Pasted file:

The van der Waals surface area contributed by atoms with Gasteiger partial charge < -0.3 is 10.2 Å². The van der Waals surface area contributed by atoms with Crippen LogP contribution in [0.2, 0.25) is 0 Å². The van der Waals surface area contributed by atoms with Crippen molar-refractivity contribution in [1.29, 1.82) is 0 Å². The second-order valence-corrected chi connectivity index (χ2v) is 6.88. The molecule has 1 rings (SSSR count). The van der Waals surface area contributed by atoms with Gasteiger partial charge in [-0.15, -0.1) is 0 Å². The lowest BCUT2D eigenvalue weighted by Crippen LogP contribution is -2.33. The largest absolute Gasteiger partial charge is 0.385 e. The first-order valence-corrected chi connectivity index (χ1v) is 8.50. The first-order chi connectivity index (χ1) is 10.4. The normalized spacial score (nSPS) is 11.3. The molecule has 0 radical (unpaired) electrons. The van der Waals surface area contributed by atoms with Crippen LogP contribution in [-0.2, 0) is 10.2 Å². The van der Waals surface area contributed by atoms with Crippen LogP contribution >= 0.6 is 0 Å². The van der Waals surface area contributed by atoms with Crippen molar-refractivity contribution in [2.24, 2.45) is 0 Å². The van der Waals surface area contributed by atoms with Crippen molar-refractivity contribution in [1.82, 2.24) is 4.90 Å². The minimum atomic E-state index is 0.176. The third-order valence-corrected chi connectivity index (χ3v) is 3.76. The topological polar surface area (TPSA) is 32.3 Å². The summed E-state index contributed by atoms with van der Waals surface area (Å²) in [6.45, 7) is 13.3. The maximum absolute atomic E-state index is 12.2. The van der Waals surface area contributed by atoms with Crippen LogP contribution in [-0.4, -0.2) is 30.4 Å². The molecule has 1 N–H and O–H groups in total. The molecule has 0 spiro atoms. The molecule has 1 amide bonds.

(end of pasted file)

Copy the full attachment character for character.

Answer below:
The van der Waals surface area contributed by atoms with Gasteiger partial charge < -0.3 is 10.2 Å². The van der Waals surface area contributed by atoms with Crippen LogP contribution in [0.2, 0.25) is 0 Å². The van der Waals surface area contributed by atoms with Crippen molar-refractivity contribution in [1.29, 1.82) is 0 Å². The second-order valence-corrected chi connectivity index (χ2v) is 6.88. The molecule has 1 rings (SSSR count). The van der Waals surface area contributed by atoms with Gasteiger partial charge in [-0.15, -0.1) is 0 Å². The lowest BCUT2D eigenvalue weighted by Crippen LogP contribution is -2.33. The largest absolute Gasteiger partial charge is 0.385 e. The first-order valence-corrected chi connectivity index (χ1v) is 8.50. The first-order chi connectivity index (χ1) is 10.4. The normalized spacial score (nSPS) is 11.3. The molecule has 0 radical (unpaired) electrons. The van der Waals surface area contributed by atoms with Crippen LogP contribution in [-0.2, 0) is 10.2 Å². The van der Waals surface area contributed by atoms with Crippen LogP contribution >= 0.6 is 0 Å². The van der Waals surface area contributed by atoms with Crippen molar-refractivity contribution in [2.24, 2.45) is 0 Å². The van der Waals surface area contributed by atoms with Crippen molar-refractivity contribution in [1.82, 2.24) is 4.90 Å². The minimum atomic E-state index is 0.176. The third-order valence-corrected chi connectivity index (χ3v) is 3.76. The topological polar surface area (TPSA) is 32.3 Å². The summed E-state index contributed by atoms with van der Waals surface area (Å²) in [6.45, 7) is 13.3. The maximum absolute atomic E-state index is 12.2. The van der Waals surface area contributed by atoms with Crippen LogP contribution in [-0.4, -0.2) is 30.4 Å². The molecule has 1 N–H and O–H groups in total. The molecule has 0 spiro atoms. The molecule has 1 amide bonds.